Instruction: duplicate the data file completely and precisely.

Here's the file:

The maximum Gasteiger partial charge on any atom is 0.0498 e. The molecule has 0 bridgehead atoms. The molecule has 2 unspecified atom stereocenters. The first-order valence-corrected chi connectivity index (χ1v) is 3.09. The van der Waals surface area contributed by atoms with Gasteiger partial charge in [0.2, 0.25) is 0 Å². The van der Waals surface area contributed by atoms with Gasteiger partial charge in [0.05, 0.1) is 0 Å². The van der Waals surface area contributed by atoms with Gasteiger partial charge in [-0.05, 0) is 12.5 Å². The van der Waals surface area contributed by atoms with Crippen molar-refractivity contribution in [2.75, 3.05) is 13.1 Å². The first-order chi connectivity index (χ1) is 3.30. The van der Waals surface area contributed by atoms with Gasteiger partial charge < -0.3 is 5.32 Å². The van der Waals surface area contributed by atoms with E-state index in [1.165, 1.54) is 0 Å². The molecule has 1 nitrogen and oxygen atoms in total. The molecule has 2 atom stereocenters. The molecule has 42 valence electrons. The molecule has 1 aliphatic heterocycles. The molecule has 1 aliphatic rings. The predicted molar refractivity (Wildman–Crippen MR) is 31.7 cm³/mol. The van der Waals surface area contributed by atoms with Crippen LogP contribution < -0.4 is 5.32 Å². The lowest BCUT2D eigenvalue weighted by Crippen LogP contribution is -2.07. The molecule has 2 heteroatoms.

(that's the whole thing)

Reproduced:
The maximum Gasteiger partial charge on any atom is 0.0498 e. The molecule has 0 bridgehead atoms. The molecule has 2 unspecified atom stereocenters. The first-order valence-corrected chi connectivity index (χ1v) is 3.09. The van der Waals surface area contributed by atoms with Gasteiger partial charge in [0.2, 0.25) is 0 Å². The van der Waals surface area contributed by atoms with Gasteiger partial charge in [0.05, 0.1) is 0 Å². The van der Waals surface area contributed by atoms with Gasteiger partial charge in [-0.05, 0) is 12.5 Å². The van der Waals surface area contributed by atoms with Crippen molar-refractivity contribution in [2.75, 3.05) is 13.1 Å². The first-order chi connectivity index (χ1) is 3.30. The van der Waals surface area contributed by atoms with Gasteiger partial charge < -0.3 is 5.32 Å². The van der Waals surface area contributed by atoms with E-state index in [1.165, 1.54) is 0 Å². The molecule has 1 nitrogen and oxygen atoms in total. The molecule has 2 atom stereocenters. The molecule has 42 valence electrons. The molecule has 1 aliphatic heterocycles. The molecule has 1 aliphatic rings. The predicted molar refractivity (Wildman–Crippen MR) is 31.7 cm³/mol. The van der Waals surface area contributed by atoms with Crippen LogP contribution < -0.4 is 5.32 Å². The lowest BCUT2D eigenvalue weighted by Crippen LogP contribution is -2.07. The molecule has 2 heteroatoms.